If the FBI, the federal judiciary, the Federal Aviation Administration, NASA, the veterans medical program, the State Department, Customs and Border Patrol, the National Parks, cancer research, aid to local schools, and every other activity of every other department and independent agency of the government outside of defense was eliminated

… that would only account for about 60% of the cuts that would be required by the Penny Plan.

Don’t know about you, but I’m not going to hold my breath waiting for Tea Party legislators to cut defense spending.  [See 70 years of US defense spending, in one chart, here.]  Which leaves – yes, that’s right – “entitlements”.

Shiny Penny 2001 D Macro April 30, 20101The folks pitching the plan just talk about pennies.  But the bill itself singles out three programs that help senior citizens:  Social Security, Medicare and Medicaid.  (Remember that more than two-thirds of all nursing home/long-term care costs are paid by Medicaid, not Medicare or private insurance.)

I wonder what a trillion dollar cut to senior citizens would look like.  (Would it maybe look like all those “death panels” everyone was so worried about, a few years back?)

Here’s another reality check: the Penny Plan already has strong support among Republican legislators.  According to one count, 16 Senators and 65 Representatives support the Plan.  The list of Senators includes at least a couple of guys who want to run for President…

… and Senate Republicans have – at least so far – blocked efforts to appoint conference committee members to negotiate with the House regarding the FY14 budget.   The FY13 budget expires in five weeks.

And the Senate still has the filibuster.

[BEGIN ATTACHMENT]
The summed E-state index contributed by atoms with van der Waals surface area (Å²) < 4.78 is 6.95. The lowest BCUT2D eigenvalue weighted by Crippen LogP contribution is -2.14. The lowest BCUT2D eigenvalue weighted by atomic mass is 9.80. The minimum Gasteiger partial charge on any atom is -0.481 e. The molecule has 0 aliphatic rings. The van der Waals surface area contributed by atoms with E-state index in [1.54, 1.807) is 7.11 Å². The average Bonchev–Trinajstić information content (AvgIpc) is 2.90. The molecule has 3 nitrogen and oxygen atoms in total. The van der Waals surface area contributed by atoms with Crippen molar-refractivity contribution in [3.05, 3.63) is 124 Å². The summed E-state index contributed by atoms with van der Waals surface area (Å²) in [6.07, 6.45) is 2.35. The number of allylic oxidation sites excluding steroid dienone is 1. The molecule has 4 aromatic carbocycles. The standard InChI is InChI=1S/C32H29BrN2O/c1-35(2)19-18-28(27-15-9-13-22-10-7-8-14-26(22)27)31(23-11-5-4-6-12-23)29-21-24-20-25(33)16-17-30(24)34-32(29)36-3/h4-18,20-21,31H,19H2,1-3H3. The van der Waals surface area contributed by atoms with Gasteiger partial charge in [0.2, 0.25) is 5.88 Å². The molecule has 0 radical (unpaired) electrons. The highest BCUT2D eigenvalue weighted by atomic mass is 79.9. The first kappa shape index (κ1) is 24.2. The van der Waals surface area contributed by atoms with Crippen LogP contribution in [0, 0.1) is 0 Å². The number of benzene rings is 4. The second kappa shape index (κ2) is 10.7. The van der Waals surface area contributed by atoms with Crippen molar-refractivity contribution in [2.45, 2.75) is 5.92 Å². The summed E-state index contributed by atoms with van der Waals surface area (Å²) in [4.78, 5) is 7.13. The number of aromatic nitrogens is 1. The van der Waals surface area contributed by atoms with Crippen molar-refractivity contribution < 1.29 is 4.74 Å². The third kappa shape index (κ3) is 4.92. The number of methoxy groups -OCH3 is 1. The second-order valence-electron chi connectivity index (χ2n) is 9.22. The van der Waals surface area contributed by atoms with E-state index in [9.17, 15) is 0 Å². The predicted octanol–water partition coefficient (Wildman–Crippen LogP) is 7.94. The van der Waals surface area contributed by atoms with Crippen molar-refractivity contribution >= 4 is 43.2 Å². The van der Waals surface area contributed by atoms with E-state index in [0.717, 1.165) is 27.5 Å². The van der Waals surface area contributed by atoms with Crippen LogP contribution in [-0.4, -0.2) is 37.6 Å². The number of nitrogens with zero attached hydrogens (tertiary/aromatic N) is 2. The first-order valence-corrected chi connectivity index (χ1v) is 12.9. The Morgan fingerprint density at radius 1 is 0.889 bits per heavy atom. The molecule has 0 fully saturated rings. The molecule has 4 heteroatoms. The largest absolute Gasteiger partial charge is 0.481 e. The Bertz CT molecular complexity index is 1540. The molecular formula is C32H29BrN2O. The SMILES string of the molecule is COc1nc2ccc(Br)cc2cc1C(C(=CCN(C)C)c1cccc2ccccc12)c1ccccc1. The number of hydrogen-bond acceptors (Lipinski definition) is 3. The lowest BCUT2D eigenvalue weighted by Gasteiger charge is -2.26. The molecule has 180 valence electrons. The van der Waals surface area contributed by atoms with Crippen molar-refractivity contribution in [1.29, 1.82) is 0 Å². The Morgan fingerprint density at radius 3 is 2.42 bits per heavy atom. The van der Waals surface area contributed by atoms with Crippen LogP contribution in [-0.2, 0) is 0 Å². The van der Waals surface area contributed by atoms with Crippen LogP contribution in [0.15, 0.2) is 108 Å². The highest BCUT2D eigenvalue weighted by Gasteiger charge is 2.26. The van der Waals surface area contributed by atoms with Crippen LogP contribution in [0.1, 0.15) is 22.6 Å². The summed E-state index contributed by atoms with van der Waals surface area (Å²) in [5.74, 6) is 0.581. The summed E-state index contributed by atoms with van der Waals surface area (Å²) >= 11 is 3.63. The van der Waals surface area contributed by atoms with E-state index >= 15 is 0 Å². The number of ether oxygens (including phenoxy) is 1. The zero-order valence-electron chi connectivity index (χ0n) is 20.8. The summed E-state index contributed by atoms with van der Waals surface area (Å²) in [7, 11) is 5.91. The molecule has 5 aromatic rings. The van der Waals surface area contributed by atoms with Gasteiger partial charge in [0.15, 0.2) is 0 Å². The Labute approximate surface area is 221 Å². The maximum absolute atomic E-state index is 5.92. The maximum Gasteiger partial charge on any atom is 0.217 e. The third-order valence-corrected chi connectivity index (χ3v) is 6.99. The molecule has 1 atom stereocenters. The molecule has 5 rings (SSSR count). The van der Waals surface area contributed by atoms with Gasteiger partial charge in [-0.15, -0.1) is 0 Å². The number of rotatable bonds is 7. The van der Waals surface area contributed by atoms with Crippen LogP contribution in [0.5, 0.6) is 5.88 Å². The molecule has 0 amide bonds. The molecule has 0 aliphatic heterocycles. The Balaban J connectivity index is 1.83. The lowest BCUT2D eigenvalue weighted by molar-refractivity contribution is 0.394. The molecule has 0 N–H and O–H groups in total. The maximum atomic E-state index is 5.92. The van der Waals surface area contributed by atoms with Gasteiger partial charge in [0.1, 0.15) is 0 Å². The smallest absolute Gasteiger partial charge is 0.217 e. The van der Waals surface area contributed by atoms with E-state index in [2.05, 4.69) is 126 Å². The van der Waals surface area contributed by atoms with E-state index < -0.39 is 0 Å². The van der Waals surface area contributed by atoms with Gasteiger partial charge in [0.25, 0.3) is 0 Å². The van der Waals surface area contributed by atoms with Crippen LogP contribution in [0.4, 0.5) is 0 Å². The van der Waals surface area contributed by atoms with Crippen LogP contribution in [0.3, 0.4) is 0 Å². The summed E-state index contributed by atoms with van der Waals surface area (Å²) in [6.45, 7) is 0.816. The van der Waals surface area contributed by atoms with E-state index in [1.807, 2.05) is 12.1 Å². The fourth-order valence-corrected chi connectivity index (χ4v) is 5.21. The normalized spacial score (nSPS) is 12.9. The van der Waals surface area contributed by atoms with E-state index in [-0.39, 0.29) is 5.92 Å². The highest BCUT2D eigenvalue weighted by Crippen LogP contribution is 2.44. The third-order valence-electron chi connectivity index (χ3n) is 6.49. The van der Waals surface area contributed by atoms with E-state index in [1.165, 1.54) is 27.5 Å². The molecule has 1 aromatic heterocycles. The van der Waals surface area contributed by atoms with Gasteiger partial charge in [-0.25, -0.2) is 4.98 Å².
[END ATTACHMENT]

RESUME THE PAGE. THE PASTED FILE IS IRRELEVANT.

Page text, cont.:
It’s going to be an interesting next few months.  I hope that, this time around, the Tea Party’s followers are able to see beyond the “just a penny” rhetoric, to all the very real damage that this Plan would cause.

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My phrase of the day is “ginning up”.  It means

  1. To create or arouse strong feelings in (someone); move or excite.
  2. To fabricate, invent or concoct (something), typically with deceitful intent.
  3. To quickly create something where time, not careful attention to detail, is of the essence.

Synonyms include: stir up, goad, whip up, fan the flames of, provoke, incite, and ignite.

Did you attend any of those health care Town Halls?  If so, you probably already know what this term means.

 

 

Political Extremism in Congress is Stifling Efforts to Improve Social Security and Medicare

2013-08-15_shaheen_social_securityYesterday, about 60 people gathered in the Dover Public Library to celebrate the 78th anniversary of Social Security.

Special guests included NH Senator Jeanne Shaheen and Max Richtman, President of the National Committee to Preserve Social Security and Medicare.

Both speakers emphasized the need to take Social Security out of the federal budget debate.  “Social Security has a $2.7 trillion surplus,” Richtman observed.  “It is not contributing to the federal deficit.”

Shaheen was frank about the situation in Washington right now, describing the political polarization and its effects.  She explained how a minority of extremists has kept the Senate from appointing members to a conference committee on the federal budget – essentially blocking Congress from passing a bill that would fund the federal government during the fiscal year that starts in six weeks.  She said Florida Sen. Marco Rubio, who is expected to run for President in 2016, had single-handedly blocked the appointment of conference committee members on the last day before the Senate left for its August recess.